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Rapid Chess Championship Week 2: Caruana Wins

Rapid Chess Championship Week 2: Caruana Wins

AnthonyLevin
| 16 | Chess Event Coverage

GM Fabiano Caruana won the knockout phase of week two of the 2022 Rapid Chess Championship tournament presented by Coinbase. GM Hikaru Nakamura finished second in the knockout—after taking first in the preliminary Swiss tournament, like GM Anish Giri did last week—while GMs Daniil Dubov and David Paravyan finished in the semifinals and GMs Wesley So, Alexey Dreev, Peter Svidler, and David Anton Guijarro finished in the quarterfinals. Interestingly, all the top-eight players besides Anton were Russian or American.

Participating in the event were 48 elite players of the invited FIDE top 100, top 10 women, and top 10 juniors in the world, alongside 10 wildcards. The event will continue next weekend, February 26-27, starting at 9 a.m. Pacific / 18:00 Central European.

How to watch?
You can watch the 2022 Rapid Chess Championship presented by Coinbase on Chess.com/TV. You can also enjoy the show on Twitch channel and catch all our live broadcasts on YouTube.com/ChesscomLive.
Live broadcast of this weekend's tournament, hosted by GMs Daniel Naroditsky and Robert Hess


The Rapid Chess Championship is a weekly tournament held by Chess.com. It is a nine-round Swiss event with a 10+0 time control held every Saturday, followed by a knockout event on Sunday between the top eight finishers and a 10+2 time control. If players draw, they play another 3+2 game; if drawn, they play a 1+1 game; and if that is drawn, a single armageddon game is played.


Swiss

In a field this strong, it is ingenuine to say that the favorites prevailed, as virtually every participant is more than qualified to place in the top eight. Nevertheless, the top eight finishers included household names like Nakamura, Caruana, So, Dubov, and arguably Paravyan (who qualified last week too).

However, some new names did manage to qualify: Svidler, Dreev, and Anton. Let's not pretend they are underdogs by any stretch of the imagination, but the high scores of Svidler (age 45), who finished second behind only Nakamura, and Dreev (age 53), who time and again played his moves at a surprisingly fast and sometimes bullet-chess pace, should perhaps remind the young generations that the stage must still be shared.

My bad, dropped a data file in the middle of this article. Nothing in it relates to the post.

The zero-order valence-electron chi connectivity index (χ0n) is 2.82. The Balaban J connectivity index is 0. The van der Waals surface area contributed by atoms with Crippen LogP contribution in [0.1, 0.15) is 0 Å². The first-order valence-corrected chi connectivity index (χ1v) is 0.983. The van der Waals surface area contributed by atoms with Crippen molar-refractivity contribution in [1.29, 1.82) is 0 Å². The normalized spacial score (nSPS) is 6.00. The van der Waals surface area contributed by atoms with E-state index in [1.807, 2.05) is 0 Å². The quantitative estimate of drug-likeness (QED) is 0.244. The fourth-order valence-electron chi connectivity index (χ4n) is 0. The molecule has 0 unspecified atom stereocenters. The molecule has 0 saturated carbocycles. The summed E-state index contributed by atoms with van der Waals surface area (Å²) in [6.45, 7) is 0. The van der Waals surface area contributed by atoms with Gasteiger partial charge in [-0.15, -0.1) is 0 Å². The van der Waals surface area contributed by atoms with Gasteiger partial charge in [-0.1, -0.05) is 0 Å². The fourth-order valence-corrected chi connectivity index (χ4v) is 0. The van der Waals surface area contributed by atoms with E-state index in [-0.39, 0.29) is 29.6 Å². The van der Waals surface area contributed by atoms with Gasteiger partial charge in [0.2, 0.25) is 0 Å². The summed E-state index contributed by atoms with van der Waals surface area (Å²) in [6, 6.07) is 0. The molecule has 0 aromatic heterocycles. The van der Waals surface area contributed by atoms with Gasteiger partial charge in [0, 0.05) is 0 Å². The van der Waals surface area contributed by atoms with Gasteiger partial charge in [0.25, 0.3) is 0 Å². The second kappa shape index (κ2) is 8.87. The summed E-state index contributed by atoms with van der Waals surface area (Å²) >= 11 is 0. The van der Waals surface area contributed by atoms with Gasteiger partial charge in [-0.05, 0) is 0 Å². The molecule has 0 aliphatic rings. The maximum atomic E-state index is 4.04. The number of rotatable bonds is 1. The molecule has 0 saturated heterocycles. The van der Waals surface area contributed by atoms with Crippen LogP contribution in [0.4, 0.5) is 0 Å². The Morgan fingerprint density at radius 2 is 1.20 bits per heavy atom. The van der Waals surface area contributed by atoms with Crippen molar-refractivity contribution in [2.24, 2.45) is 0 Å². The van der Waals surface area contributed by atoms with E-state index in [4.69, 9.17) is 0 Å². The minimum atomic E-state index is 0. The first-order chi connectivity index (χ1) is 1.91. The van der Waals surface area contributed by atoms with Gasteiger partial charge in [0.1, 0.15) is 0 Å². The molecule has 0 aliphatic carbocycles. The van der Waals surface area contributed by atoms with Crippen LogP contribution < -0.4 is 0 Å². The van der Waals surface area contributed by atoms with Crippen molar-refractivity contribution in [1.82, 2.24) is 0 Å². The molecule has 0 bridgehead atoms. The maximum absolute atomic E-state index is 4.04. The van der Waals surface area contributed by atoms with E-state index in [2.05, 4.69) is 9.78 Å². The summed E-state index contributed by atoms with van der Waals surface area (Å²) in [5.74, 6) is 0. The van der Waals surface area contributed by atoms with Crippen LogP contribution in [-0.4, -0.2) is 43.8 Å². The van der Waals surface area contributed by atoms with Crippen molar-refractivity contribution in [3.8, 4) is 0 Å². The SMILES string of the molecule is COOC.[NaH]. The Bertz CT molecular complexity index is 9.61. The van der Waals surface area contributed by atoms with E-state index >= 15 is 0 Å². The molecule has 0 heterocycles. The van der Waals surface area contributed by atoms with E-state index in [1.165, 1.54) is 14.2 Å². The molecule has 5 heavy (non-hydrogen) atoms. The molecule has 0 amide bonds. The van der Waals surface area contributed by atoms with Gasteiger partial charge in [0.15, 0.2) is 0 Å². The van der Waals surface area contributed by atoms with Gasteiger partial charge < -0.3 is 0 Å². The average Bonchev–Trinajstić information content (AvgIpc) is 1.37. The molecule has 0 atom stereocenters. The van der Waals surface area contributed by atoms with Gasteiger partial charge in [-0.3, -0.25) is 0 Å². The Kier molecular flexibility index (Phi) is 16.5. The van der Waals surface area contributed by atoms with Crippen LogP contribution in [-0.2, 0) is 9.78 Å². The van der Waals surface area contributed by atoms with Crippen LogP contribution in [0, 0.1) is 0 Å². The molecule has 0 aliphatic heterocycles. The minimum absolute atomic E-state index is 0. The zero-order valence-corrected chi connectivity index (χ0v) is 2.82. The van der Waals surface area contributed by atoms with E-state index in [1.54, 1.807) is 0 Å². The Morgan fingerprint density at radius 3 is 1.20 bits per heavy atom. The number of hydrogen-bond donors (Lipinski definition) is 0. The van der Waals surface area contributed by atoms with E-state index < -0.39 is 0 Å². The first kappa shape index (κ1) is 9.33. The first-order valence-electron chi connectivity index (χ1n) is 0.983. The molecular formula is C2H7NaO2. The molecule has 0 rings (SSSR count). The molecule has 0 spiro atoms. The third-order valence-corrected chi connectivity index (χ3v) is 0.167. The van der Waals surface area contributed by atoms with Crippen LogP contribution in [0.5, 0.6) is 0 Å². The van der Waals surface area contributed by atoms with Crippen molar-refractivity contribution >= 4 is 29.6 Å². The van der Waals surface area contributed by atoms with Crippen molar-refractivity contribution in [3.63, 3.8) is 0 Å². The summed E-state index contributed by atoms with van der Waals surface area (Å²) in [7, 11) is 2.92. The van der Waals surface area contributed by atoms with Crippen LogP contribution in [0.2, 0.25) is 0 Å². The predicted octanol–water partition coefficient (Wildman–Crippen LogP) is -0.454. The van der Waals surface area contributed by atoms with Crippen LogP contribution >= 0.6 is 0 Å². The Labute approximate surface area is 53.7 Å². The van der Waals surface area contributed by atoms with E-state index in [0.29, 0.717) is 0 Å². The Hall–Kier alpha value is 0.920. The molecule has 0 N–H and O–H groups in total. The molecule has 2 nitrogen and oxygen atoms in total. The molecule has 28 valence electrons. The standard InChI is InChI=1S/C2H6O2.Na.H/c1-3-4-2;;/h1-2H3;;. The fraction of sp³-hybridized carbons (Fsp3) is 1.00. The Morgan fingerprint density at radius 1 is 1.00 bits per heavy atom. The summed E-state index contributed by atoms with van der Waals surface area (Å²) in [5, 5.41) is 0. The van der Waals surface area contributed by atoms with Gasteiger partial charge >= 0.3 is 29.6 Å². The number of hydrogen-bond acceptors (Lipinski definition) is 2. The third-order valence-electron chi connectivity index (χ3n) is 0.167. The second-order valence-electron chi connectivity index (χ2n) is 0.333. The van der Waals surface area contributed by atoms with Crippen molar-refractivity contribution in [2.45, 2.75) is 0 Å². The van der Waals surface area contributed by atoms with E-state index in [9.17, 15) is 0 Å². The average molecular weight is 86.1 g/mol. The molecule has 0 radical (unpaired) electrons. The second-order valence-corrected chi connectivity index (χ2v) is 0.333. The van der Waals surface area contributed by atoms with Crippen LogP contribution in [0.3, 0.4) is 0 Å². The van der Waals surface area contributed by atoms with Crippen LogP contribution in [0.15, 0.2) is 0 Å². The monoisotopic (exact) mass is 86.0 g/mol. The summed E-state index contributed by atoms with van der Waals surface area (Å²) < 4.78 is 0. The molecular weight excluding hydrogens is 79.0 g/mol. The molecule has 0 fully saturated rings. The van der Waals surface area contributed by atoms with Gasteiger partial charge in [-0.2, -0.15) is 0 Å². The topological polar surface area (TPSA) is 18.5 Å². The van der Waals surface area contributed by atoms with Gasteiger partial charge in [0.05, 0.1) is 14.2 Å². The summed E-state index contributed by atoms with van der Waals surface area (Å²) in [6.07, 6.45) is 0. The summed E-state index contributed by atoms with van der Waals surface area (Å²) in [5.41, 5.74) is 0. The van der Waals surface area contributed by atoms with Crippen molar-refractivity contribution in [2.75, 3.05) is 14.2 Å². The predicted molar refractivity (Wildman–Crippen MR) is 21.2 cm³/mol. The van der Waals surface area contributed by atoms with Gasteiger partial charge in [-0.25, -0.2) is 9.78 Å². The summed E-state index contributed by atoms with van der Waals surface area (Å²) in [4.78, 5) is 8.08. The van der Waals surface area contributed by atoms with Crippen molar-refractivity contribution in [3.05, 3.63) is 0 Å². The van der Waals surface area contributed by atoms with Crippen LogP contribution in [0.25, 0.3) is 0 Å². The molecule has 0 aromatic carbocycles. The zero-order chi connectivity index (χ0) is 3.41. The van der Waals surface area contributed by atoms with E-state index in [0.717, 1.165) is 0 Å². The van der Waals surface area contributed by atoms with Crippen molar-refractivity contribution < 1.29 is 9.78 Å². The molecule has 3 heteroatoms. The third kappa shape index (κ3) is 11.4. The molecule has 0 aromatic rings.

Frankly speaking, Nakamura zipped through the tournament, maintaining his first-place spot for the entire event much in the same way Giri did last week. Despite finishing a half-point above the field with 7/9, he even had the highest tiebreak score after defeating GMs Bogdan-Daniel Deac, Dreev, Arjun Erigaisi, Svidler, and Vladimir Fedoseev, funnily splitting the half-point with Caruana and So with the exact same well-known Berlin draw that we see quite often.

One of the most satisfying wins has to be his first-round game against Deac where the latter traded queens to enter a pawn-up endgame but unfortunately found himself completely paralyzed. 

Svidler defeated GMs Benjamin Bok, Pavel Ponkratov, Grigoriy Oparin, Anton, and Erigaisi, dropping only one loss to Nakamura, to convincingly place second. His last-round endgame win against Erigaisi displayed a similar theme of paralysis to Nakamura's shown above, but the following featured fighting chess by both sides, with Oparin making the last mistake in a position where both players fought bravely for the win. 

The last round of the Swiss could not have ended more dramatically as Anton saved a position down two pawns and dazzled the spectators with a very unusual endgame (see below). With this save, he beat out Fedoseev by less than one tiebreak point to finish in eighth place on 5.5/9. And who said there isn't luck in chess?

The best move in the following position would have been 63...d1=B!!. However, it turns out the seven-piece tablebases confirm a technical win with 63...d1=N as well because the white knight can ultimately be separated from the white king and captured.

Indeed, for those interested in the theoretical question of whether two bishops can defeat a knight in a pawnless endgame, the answer is... sometimes. The superior side needs to separate the enemy king and knight to trap the last piece, and it helps if the enemy king is pushed against the edge of the board—one famous example is from the 1961 world championship rematch where GM Mikhail Tal successfully won such an endgame against GM Mikhail Botvinnik

Although he did not ultimately place in the top eight, Erigaisi played a barn burner of a game, leaving his a1-rook hanging with check—much like Adolf Anderssen's immortal game from 1851—and ultimately breaking through to the black king with a series of rook sacrifices.

Saturday Swiss | Final Standings (Top 20)

# Rk Fed Title Username Name Rating Score SB
1 5 GM @Hikaru Hikaru Nakamura 2864 7 38
2 19 GM @PSvidler Peter Svidler 2760 6.5 32.5
3 1 GM @FabianoCaruana Fabiano Caruana 2854 6.5 32
4 7 GM @GMWSO Wesley So 2754 6 32
5 2 GM @dropstoneDP David Paravyan 2864 6 29.25
6 21 GM @Igrok3069 Alexey Dreev 2647 6 23.25
7 6 GM @Duhless Daniil Dubov 2716 6 22.25
8 25 GM @tptagain David Anton Guijarro 2639 5.5 25.5